Are wearables the gadgets of the future?
In the last few years we have seen a new trend emerging – wearable technology. From Google’s now defunct Glass to Microsoft’s HoloLens major manufacturers are launching gadgets that you can actually wear. Most of today’s wearables are wrist bands, acting as an extension to our smartphones – tracking our location, our hear rate, transmitting messages and reminding us of our appointments. But I think these gadgets are only at the beginning of their “lives”, with much more potential to be explored in the future.
Perhaps the most popular of today’s wearable gadgets is the smart watch. It is basically a limited smartphone small enough to wear around your wrist. Besides just telling the time, it has a series of other functions in it – it can act as a GPS navigation device, a fitness tracker, and more. It has one basic problem, though, that limits its functionality – it is small enough to wear it around your wrist. A smart watch will never be as multi-purpose as it could be because of its limited size. It’s too small to comfortably write a message on it, and voice to text dictation is out of the question for most of us – it would be awkward to dictate a text message in public, especially if it has a highly personal content. The small screen size makes the smart watch fail as a gaming device, too – holding up your wrist long enough for a notable session at the euro palace casino would make you tired too soon. So what is the smart watch good for besides being an elaborate fitness tracker?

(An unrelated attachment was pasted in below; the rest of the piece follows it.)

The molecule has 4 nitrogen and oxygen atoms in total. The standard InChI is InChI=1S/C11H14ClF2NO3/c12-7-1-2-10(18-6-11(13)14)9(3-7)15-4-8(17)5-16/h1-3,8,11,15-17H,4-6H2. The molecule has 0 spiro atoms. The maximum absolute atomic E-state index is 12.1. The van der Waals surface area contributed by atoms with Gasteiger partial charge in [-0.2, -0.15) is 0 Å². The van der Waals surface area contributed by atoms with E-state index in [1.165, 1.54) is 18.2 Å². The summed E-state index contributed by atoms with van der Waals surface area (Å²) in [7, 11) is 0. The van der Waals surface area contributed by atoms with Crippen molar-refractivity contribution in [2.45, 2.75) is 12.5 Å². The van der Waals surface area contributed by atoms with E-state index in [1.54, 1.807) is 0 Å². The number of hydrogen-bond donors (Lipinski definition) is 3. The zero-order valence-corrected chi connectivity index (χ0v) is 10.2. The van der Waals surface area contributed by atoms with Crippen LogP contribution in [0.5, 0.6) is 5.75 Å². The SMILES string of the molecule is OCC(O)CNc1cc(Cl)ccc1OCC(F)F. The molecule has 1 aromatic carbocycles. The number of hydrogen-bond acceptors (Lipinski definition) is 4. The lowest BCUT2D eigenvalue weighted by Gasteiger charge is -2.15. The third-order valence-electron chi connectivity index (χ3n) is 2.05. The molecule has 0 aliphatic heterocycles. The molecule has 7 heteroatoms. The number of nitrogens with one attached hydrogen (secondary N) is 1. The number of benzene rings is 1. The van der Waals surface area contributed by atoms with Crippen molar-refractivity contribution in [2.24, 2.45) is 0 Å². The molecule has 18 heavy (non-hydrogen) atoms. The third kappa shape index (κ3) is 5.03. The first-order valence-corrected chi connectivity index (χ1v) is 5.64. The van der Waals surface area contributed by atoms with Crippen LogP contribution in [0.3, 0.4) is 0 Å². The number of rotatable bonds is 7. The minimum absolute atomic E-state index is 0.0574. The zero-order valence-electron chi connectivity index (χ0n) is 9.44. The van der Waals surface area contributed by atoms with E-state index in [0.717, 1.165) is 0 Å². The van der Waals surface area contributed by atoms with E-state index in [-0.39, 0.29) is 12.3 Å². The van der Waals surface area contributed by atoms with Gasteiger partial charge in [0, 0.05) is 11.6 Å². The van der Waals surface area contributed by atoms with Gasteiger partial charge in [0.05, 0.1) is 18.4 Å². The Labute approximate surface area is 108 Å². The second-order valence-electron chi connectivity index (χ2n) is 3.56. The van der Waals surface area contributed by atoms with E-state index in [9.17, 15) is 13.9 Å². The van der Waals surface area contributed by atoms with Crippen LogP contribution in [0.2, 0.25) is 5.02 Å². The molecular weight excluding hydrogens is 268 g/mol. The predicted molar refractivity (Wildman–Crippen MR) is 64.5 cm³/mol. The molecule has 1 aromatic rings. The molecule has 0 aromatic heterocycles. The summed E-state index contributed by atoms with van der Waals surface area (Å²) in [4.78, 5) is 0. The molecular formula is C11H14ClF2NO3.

I think the best combination of wristwear and technology is MICA, the smart bracelet designed by Intel and Opening Ceremony. MICA combines the stylishness and looks of a luxury bracelet with the possibilities of technology to create the perfect accessory for the modern day woman. MICA has its own SIM card capable of connecting the device to the internet. It has apps like Calendar, Reminders, Yelp recommendations – for when she is looking for a place to drink a good coffee – and a messaging service to stay in touch with friends and relatives even when answering the phone is not an option. All these functions are concealed in a stylish and elegant accessory, made of the most precious materials – gold, ivory, sapphire glass and others. The MICA is a different approach to wearable technology – combining it with style instead of loads of special features.
Wearable tech has another path it can take in the future – the one started by Google’s Glass. Although the product itself is dead for the public at this moment, it is still very much alive for specific uses like healthcare, for example. This is an application where wearable tech can be especially useful – think of micro-surgery, non-invasive checkups and more.